Nihoa Millerbird

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Nihoa Millerbird

Acrocephalus familiaris kingi

ListedMarch 11, 1967
DescriptionSmall, secretive thrush, gray-brown above, white below.
HabitatDense shrubs of Nihoa.
ReproductionClutch of two eggs.
ThreatsLimited range


The inconspicuous Nihoa millerbird, Acrocephalus familiaris kingi, is dark gray-brown above and buff-white below; it has a dark, thin, warbler-like bill. The name millerbird is derived from its habit of preying on the larger miller moths. The Nihoa millerbird was discovered in 1923 by Alexander Wetmore. A related species, the Laysan miller-bird (A. f. familiaria ) was discovered on Laysan in 1891 but became extinct by 1923.


The millerbird is secretiverunning, hopping, or flying about in the underbrush and rarely leaving cover. It is sedentary and seldom moves more than 65 ft (19.8 m) out of its home territory, usually an area of about 0.5-1.0 acre (0.2-0.4 hectares). Miller-birds are insectivorous, gleaning prey from leaves, stems of bushes, leaf litter, and the soil surface. Although little is known of its breeding behavior, it is thought to nest between January and May and lay a clutch of two eggs. The color of the eggs ranges from pale blue with brown splotches to white with sepia brown or black spots. Nest heights average 21 in (53.3 cm) aboveground. Two adults have been observed sharing incubation, but it is unclear if these were a pair or an adult and a nest helper. Males appear to guard nests or territories with conspicuous songs delivered from the tops of large bushes.

The now extinct Laysan millerbird, a close relative of the Nihoa millerbird, retired to the shade of bushes or tall grass tussocks during the hot part of the day. Millerbird activity peaks in the morning and late afternoon.

The Nihoa millerbird appears to be sedentary and probably occupies the same territory throughout its life. Territories have populations of about 300 individuals.


Nihoa Island has steep slopes, rocky outcroppings, well-developed valleys, and precipitous cliffs on the west, north, and east. The topography is quite rugged, and the millerbird prefers areas of dense, low shrubs where it can forage and build low nests. The millerbird is difficult to observe; it has usually been seen in dense cover near the ground.

Of the 156 acres (63.2 hectares) that comprise Nihoa Island, only 80-100 acres (32.4-40.5 hectares) are considered suitable habitat for the millerbird. Two plants, Chenopodium oahuense and Solanum, attract a great many insects, and they provide the most important food source; Sida and Eragrotis plants are also a source for insects. The millerbird preys on miller moths in all of its stages; a single bird will eat six to 10 moths a day. The millerbird also seems to require a daily portion of fresh water.


The Nihoa millerbird is endemic to the island of Nihoa. Early estimates placed the number of miller-birds at 100-200. More reliable census techniques used during the 1960s and 1970s estimated a population range of 200-600 birds.

The Nihoa millerbird remains restricted to Nihoa Island, which has a carrying capacity of 600 birds. A 1986 estimate of the millerbird population was 577. No attempts have been made to establish the millerbird on any of the other islands of the northwestern chain.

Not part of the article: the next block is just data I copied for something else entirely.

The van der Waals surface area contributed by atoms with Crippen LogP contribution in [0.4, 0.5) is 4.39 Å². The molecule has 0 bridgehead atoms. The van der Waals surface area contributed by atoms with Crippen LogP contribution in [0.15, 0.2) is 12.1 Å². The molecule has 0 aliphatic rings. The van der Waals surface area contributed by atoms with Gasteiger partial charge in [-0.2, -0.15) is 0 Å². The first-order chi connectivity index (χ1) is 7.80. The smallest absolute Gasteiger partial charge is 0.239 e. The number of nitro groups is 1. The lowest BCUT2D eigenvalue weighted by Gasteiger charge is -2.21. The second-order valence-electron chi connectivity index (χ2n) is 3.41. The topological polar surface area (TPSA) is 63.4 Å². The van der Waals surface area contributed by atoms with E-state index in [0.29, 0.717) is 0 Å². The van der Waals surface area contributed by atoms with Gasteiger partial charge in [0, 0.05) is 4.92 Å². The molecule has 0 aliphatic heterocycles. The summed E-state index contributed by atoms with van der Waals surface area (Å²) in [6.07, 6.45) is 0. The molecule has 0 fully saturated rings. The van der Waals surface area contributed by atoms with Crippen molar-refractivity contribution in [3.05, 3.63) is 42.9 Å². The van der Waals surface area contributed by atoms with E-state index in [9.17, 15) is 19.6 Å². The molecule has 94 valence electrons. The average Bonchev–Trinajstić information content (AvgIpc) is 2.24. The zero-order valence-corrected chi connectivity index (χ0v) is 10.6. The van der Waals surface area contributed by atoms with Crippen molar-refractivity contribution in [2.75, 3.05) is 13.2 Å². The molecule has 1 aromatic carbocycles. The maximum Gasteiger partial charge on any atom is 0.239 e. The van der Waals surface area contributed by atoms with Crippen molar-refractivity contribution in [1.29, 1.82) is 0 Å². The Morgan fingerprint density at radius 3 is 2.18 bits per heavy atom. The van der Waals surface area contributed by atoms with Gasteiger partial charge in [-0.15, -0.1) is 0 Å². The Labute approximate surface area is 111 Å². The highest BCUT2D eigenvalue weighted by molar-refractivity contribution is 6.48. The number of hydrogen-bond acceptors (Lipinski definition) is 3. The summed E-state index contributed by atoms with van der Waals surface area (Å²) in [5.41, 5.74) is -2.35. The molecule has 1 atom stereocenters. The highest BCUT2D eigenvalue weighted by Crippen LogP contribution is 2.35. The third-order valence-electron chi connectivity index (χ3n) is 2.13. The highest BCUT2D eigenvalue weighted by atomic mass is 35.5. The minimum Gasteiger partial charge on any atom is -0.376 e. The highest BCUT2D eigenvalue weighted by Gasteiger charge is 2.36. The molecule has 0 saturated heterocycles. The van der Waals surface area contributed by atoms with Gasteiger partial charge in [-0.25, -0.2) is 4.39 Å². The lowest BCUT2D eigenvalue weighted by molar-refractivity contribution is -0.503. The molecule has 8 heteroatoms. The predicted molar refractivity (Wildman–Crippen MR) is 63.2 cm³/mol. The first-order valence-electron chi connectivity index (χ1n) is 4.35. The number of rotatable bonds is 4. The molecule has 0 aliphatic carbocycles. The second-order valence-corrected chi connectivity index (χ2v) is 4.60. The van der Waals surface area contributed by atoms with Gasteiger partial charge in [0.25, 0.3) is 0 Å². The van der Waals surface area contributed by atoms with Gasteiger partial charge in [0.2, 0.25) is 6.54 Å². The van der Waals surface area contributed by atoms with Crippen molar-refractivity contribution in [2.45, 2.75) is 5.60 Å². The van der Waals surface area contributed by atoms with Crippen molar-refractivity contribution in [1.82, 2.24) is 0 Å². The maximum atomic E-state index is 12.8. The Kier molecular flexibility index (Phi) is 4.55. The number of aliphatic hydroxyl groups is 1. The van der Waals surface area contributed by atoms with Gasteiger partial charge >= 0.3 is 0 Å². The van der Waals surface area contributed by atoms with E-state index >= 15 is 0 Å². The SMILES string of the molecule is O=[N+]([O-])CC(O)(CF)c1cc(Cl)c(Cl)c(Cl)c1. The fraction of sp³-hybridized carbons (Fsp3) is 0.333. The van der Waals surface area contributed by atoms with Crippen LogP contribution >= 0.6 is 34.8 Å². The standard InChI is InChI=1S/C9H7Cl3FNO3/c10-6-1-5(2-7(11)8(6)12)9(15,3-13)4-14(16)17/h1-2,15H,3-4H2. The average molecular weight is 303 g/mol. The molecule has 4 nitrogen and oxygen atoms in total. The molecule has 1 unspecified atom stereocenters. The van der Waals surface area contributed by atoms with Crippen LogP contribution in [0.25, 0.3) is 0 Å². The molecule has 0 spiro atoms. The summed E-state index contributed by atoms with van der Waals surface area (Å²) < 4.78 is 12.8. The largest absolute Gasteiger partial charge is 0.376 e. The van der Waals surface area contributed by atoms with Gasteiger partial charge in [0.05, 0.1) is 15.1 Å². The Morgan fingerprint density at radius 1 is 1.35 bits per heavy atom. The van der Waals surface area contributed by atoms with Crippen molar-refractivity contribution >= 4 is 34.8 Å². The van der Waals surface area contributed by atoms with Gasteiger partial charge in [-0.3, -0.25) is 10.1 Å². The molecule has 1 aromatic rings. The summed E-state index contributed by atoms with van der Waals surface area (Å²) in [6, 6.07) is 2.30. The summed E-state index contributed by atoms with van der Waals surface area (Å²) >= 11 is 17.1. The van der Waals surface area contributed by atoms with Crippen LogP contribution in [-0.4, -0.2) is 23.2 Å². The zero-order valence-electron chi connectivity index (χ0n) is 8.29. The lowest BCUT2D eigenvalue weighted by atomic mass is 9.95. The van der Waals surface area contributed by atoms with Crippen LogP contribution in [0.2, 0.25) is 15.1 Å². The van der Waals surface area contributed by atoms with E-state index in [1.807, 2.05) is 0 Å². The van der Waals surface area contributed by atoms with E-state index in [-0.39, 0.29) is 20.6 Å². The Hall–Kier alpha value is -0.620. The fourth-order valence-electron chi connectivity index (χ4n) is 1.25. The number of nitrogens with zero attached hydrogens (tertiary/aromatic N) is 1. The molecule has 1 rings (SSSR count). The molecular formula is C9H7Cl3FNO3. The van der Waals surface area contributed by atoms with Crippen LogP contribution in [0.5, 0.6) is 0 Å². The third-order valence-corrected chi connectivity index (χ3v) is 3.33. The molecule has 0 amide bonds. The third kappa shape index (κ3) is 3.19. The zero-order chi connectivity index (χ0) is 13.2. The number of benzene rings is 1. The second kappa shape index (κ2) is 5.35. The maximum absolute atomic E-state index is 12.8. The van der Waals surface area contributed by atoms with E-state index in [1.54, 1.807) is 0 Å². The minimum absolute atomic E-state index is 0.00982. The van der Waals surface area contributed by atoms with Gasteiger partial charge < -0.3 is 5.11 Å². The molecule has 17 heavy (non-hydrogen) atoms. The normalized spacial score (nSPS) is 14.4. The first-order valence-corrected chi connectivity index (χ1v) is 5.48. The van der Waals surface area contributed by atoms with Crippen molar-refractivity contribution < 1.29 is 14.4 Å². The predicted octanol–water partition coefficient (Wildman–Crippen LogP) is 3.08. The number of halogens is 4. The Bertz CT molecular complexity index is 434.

The abundance of insects, which is the only millerbird food source, is linked directly to the vegetation on Nihoa. Adverse conditions in the weather pattern would cause a decrease in plant production and result in a lower population of plant-feeding insects, which would reduce the millerbird food supply and force a decrease in the population.


The Nihoa millerbird, like other island birds, is highly susceptible to outside disturbance of any kind. If an introduced predator such as the rat became established, it could devastate bird populations. Avian diseases, brought in from outside by migrating birds, could also pose a serious threat to the millerbird. These factors need to be monitored closely and immediate action taken to counteract their effects.

Conservation and Recovery

Because the population is small and highly concentrated, a severe hurricane or a tidal wave could decimate the millerbird on Nihoa. Therefore, a U. S. Fish and Wildlife Service (FWS) recovery team is examining the possibility of translocating the miller-bird to other islands. Necker Island has been determined to be unsuitable for the millerbirds because of the lack of suitable vegetation and the scarcity of insects. Laysan Island is the obvious choice because it was the range of the closely related Laysan miller-bird, but the factors that caused the extinction of that species may still persist.

The island of Nihoa is a part of the Hawaiian Islands National Wildlife Refuge administered by the FWS. Landing on the island or entering surrounding waters is prohibited, except by special permit. Permits are typically granted only for research purposes.


U.S. Fish and Wildlife Service
Regional Office, Division of Endangered Species
Eastside Federal Complex
911 N.E. 11th Ave.
Portland, Oregon 97232-4181
(503) 231-6121

Pacific Remote Islands Ecological Services Field Office
300 Ala Moana Blvd., Room 3-122
P.O. Box 50088
Honolulu, Hawaii 96850
Telephone: (808) 541-1201
Fax: (808) 541-1216


Berger, A. J. 1981. Hawaiian Birdlife. University of Hawaii Press, Honolulu.

Scott, J. M., and others. 1988. "Conservation of Hawaii's Vanishing Avifauna." Bioscience 38 (4): 238-253.

U. S. Fish and Wildlife Service. 1984. "Recovery Plan for the Northwestern Hawaiian Islands Passerines." U. S. Fish and Wildlife Service, Portland.